Accountancy Age reports that he found in favour of 3 cases:
- Anthony Leachman,
- Ballysillan Community Forum and
- NA Dudley Electrical Contractors.
He relied on a European Court of Human Rights ruling that stated the penalties imposed by HMRC were "in the nature of a criminal penalty".
As such, he said HMRC must "satisfy me to the criminal standard" – beyond reasonable doubt – that it was an unreasonable mistake on the taxpayer's behalf that filing did not take place.
Jones is quoted:
"HMRC argues that a 'reasonable excuse' must be some exceptional circumstance which prevented timeous filing.
That, as a matter of law, is wrong.
If Parliament had intended to say that the penalty would not be due only in exceptional circumstances, it would have said so in those terms."
However, he didn't stop there in admonishing HMRC. He also noted that HMRC, by imposing a second penalty while deliberately failing to send reminder about the first penalty, was trying to take advantage of its own default.
"In my judgment, it is not open to HMRC to take advantage of its own default in sending a timeous default notice to a taxpayer.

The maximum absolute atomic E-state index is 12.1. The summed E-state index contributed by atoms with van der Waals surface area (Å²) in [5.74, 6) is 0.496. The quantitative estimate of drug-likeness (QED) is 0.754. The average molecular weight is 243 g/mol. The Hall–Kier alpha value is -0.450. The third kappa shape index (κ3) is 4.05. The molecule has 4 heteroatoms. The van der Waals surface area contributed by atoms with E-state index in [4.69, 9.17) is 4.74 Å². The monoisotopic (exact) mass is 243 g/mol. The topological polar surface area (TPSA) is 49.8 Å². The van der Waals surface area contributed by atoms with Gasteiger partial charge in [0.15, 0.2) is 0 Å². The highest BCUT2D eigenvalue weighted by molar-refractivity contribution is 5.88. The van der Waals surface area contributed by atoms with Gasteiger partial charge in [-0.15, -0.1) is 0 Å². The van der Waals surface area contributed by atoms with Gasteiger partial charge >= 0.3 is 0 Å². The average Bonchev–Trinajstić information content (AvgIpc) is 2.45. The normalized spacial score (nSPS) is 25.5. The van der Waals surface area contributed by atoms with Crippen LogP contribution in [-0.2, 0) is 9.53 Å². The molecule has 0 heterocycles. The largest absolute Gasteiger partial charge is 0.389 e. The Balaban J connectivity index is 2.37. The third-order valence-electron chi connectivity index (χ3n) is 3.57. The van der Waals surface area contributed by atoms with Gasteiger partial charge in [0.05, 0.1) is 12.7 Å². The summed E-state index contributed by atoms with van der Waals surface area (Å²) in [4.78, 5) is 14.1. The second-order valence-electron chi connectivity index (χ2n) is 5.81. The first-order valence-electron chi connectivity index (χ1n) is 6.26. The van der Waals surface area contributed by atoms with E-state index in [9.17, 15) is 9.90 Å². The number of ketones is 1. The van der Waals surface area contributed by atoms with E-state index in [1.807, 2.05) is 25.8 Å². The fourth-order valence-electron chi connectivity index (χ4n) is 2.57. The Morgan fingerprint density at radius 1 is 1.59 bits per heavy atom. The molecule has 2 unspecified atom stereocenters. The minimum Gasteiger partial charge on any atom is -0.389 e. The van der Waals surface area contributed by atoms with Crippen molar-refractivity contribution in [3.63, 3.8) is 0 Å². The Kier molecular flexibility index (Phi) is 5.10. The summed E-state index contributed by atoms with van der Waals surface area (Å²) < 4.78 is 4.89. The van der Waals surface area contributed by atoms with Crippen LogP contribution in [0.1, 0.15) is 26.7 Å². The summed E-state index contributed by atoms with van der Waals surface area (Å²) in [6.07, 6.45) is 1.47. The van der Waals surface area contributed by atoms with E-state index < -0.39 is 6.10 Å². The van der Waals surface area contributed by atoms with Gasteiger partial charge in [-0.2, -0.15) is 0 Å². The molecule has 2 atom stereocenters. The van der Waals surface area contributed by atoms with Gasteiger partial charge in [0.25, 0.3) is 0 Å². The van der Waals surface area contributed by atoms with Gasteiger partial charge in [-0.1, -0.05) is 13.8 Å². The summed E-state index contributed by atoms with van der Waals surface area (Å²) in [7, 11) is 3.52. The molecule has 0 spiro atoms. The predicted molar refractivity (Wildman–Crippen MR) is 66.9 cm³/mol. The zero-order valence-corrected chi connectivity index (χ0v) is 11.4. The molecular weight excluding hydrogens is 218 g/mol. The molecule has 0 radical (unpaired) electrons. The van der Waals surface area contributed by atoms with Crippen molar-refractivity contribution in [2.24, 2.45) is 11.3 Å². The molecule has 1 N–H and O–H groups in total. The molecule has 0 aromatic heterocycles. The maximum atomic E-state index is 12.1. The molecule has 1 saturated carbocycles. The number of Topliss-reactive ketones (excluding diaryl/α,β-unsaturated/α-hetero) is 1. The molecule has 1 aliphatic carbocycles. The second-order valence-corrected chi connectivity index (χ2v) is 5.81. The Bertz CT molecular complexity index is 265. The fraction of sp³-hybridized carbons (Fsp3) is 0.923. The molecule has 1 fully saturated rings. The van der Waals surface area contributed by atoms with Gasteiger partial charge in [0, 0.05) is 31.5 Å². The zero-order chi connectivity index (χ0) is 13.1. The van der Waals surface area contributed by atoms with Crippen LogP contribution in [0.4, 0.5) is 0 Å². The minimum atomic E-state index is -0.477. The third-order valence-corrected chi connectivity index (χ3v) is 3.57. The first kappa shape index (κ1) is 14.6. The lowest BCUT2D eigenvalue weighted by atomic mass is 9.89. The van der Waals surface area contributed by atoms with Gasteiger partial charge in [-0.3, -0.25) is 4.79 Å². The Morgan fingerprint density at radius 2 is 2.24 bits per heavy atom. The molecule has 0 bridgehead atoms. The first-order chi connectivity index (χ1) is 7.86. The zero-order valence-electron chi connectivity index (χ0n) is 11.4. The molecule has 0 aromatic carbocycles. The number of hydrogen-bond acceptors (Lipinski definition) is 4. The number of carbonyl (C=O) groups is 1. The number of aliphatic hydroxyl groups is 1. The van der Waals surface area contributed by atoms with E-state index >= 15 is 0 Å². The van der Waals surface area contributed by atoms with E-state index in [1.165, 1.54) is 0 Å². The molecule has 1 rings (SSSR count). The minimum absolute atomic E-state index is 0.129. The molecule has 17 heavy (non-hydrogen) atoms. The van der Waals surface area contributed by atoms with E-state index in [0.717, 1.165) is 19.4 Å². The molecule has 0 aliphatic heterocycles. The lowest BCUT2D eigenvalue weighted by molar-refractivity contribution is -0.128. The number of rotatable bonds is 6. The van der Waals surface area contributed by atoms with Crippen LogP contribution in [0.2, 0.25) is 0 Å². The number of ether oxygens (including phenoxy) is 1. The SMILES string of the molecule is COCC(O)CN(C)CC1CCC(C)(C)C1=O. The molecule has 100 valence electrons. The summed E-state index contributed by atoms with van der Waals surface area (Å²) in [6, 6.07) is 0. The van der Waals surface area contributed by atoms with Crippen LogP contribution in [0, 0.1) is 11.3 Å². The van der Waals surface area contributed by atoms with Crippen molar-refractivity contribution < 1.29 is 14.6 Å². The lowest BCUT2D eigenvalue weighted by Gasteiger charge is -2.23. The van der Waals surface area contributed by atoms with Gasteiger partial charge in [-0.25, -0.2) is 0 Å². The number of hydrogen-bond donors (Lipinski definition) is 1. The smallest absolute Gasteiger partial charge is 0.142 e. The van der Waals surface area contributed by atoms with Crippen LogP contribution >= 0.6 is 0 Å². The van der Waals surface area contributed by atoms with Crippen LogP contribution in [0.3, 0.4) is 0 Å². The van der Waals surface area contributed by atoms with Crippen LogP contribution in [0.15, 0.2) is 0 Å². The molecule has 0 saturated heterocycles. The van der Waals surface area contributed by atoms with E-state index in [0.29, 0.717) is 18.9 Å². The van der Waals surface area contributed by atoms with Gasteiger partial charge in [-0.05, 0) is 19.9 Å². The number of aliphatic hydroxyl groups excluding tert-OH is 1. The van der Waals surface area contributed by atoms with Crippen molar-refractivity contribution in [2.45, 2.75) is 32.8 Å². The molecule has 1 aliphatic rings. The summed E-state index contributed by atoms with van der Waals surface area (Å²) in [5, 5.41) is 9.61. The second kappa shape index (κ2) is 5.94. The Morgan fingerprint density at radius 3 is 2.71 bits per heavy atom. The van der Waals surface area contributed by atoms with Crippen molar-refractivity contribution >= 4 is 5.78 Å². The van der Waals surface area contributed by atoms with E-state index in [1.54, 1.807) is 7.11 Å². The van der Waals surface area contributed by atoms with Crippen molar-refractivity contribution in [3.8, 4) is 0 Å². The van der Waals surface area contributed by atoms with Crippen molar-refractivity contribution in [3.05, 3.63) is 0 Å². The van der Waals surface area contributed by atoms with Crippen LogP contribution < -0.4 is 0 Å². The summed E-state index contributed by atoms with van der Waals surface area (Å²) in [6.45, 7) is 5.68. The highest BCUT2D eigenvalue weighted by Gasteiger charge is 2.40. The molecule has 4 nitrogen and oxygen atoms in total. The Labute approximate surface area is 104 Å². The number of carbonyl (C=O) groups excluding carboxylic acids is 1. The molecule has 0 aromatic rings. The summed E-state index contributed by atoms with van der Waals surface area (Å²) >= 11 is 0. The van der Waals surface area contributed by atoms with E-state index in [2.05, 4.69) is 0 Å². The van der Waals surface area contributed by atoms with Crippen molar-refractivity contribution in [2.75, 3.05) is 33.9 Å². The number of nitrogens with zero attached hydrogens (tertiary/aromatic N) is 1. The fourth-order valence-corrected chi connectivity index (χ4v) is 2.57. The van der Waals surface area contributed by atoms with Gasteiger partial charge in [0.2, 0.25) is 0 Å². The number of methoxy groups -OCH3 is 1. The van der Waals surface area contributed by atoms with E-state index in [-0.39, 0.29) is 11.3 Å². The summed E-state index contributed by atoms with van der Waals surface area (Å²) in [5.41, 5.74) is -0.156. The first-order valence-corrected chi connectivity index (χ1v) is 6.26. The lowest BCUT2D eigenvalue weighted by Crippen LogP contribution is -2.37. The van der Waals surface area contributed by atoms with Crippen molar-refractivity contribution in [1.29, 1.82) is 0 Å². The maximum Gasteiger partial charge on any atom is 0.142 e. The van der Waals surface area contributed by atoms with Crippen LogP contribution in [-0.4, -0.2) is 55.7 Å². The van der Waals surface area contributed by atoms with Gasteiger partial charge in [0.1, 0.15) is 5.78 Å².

That would offend the common law principle of fairness and most right-thinking members of the public would find it repugnant, especially on the part of a public body."
As noted before on this site, the trust between HMRC and the taxpayer has broken down. HMRC by acting in this "repugnant" fashion, by trying to profit from its own failings in communications, has further undermined its reputation with the taxpayers.
A public body, and the state, can only function in a democracy if the voters/taxpayers have a degree of trust in that body. When that trust breaks down the state, public body or democracy will be swept away.
Tax does have to be taxing.
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